Jean Dubuffet was born in 1901 in Le Harve, France and is widely known for his contributions to Art Brut in the immediate post-war era. His first solo exhibition was held at Galerie René Drouin, Paris (1944), followed by Pierre Matisse Gallery, New York (1947). Major retrospectives include Musée des arts décoratifs, Paris (1960–61), Museum of Modern Art, New York (1962), Palazzo Grassi, Venice (1964), Tate Gallery, London (1966); and the Solomon R. Guggenheim Museum, New York (1966–67). His work is included in permanent museum collections around the world. Dubuffet died in May of 1985 in Paris.

Mika Rottenberg was born in 1976 in Buenos Aires, Argentina. Raised and educated in Israel, she relocated to New York ten years ago, where she now lives and works. Her work has recently been shown at Magasin 3 Stockholm Konsthall, Stockholm (2013), Nottingham Contemporary, Nottingham, and FRAC Languedoc- Roussillon, Montpellier (2012), M-Museum Leuven, Belgium (2011), De Appel, Amsterdam (2011), and San Francisco Museum of Modern Art, San Francisco (2010). Her work was also exhibited at the Whitney Biennal, New York (2008), Guggenheim Bilbao, Spain (2008), Tate Modern, London (2007) and MoMA PS1, New York (2005). Her work is held in the collections of museums such as Astrup Fearnley Museum of Modern Art, Oslo (NO); Fonds régional d’art contemporain (FRAC), Languedoc-Roussillon (FR); The Solomon R. Guggenheim Foundation (USA); La Maison Rouge, Paris (FR); Museum of Modern Art, New York (USA); Julia Stoschek Foundation, Düsseldorf (DE), and San Francisco Museum of Modern Art (USA).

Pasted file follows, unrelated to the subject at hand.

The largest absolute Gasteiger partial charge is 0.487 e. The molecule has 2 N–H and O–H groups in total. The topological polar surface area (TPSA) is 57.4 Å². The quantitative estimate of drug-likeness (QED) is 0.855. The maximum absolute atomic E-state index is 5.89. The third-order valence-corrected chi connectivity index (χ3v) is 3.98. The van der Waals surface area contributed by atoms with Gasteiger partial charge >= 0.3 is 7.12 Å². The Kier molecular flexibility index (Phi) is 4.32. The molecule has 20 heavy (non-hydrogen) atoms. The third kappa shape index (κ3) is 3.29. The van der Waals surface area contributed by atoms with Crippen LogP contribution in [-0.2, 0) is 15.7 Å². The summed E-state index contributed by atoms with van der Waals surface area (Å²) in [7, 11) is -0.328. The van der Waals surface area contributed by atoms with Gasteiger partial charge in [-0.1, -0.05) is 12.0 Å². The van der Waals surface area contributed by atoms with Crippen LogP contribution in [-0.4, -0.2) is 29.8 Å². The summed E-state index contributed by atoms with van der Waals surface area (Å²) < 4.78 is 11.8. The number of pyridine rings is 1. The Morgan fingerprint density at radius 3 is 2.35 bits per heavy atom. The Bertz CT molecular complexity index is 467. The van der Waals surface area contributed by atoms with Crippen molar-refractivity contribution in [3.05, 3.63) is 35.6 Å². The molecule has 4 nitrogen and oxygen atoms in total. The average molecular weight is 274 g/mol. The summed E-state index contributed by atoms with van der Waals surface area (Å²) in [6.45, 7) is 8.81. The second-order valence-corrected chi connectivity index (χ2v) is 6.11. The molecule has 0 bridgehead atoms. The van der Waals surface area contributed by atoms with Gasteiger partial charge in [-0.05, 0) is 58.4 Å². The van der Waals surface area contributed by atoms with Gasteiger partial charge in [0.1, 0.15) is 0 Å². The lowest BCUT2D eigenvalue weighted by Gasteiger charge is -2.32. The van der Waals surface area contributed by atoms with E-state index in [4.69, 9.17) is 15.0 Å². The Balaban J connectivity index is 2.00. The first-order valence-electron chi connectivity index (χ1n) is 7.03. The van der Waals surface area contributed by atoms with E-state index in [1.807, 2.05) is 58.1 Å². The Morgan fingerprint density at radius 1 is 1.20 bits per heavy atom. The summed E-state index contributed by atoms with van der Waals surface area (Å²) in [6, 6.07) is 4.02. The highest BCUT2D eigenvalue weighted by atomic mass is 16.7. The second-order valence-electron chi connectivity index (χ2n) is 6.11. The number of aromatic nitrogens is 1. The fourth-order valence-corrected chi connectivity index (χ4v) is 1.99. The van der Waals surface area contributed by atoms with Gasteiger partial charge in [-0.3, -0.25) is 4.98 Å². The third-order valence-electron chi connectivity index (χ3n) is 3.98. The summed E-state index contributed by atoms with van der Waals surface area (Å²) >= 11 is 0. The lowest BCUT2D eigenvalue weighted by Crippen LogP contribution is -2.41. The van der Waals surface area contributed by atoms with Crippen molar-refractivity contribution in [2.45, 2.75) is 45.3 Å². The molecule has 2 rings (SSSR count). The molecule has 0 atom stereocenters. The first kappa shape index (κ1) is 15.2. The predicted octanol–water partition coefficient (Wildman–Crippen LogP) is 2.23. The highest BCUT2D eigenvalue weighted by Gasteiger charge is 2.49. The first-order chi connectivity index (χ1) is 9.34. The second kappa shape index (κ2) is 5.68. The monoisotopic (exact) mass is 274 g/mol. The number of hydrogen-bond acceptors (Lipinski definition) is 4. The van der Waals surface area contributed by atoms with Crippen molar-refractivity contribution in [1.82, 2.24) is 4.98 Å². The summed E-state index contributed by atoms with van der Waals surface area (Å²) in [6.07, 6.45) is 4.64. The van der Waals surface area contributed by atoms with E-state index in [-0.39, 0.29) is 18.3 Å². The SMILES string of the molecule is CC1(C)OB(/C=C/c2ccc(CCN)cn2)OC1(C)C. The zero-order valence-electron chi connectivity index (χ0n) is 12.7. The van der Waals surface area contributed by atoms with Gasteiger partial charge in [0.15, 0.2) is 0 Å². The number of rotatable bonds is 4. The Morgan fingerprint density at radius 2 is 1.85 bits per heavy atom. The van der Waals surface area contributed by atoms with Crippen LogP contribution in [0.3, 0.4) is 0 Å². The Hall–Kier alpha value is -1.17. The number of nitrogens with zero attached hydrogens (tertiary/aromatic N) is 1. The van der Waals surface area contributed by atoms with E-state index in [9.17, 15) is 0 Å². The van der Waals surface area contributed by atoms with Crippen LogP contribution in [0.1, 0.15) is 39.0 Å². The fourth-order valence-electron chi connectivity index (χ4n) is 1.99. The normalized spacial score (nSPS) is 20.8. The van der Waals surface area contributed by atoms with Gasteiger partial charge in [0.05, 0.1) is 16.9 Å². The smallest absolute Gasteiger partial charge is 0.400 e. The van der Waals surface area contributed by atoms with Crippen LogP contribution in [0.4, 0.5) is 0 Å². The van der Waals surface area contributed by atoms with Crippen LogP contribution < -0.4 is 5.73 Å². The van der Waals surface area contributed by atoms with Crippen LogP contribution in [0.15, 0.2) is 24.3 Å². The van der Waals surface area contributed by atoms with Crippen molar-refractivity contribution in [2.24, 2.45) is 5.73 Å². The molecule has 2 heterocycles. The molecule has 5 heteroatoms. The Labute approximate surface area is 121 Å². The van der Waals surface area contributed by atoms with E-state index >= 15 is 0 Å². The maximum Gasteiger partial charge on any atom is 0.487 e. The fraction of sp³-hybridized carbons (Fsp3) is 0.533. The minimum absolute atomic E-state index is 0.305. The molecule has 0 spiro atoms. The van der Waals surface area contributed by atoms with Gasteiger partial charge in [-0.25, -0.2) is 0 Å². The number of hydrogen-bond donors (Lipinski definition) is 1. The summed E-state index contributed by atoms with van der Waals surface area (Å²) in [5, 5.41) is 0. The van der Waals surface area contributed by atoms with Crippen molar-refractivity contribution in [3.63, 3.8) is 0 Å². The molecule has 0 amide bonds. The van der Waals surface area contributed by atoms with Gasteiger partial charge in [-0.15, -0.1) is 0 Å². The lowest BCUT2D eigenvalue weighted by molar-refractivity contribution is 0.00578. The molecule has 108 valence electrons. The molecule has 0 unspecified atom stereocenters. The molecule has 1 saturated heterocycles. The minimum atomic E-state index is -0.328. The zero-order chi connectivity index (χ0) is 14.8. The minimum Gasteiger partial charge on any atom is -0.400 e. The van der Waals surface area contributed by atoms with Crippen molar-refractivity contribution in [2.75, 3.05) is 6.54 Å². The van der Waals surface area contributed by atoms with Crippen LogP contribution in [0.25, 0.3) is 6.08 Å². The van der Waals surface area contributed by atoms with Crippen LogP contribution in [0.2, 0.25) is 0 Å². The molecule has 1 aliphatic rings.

Axel Salto was born in Denmark in 1889 and trained at the Copenhagen Academy of Art, where he developed the ceramic style he is most known for. Counted as one of the masters of Danish design, his decorative ceramics at times defied functionality and were often sculptural. From 1923-29 he worked at Bing & Grondahl and later at Royal Copenhagen, further experimenting and developing his style. He was the recipient of a number of awards during his lifetime, including the 1937 Paris World Exhibition Grand Prix and the 1951 Milan Triennial Grand Prix. He died in 1961.

Andrea Rosen conceived Gallery 2 in 1999 as a liberating arena in which to consider new ideas and create parallel perspectives to the Gallery's primary program, and as a means of fulfilling the Gallery's responsibility to broaden visual references and education for its audience. An inspiring and highly important part of the Gallery's exhibition program, Gallery 2 was formerly located adjacent to the main gallery at the 525 West 24th Street location, prior to the recent opening of separate Gallery 2 space at 544 West 24th Street. Gallery 2 has developed a reputation for significant historical exhibitions, presenting first-time, one-person shows, and shedding light on lesser-known aspects of prominent artists' practices.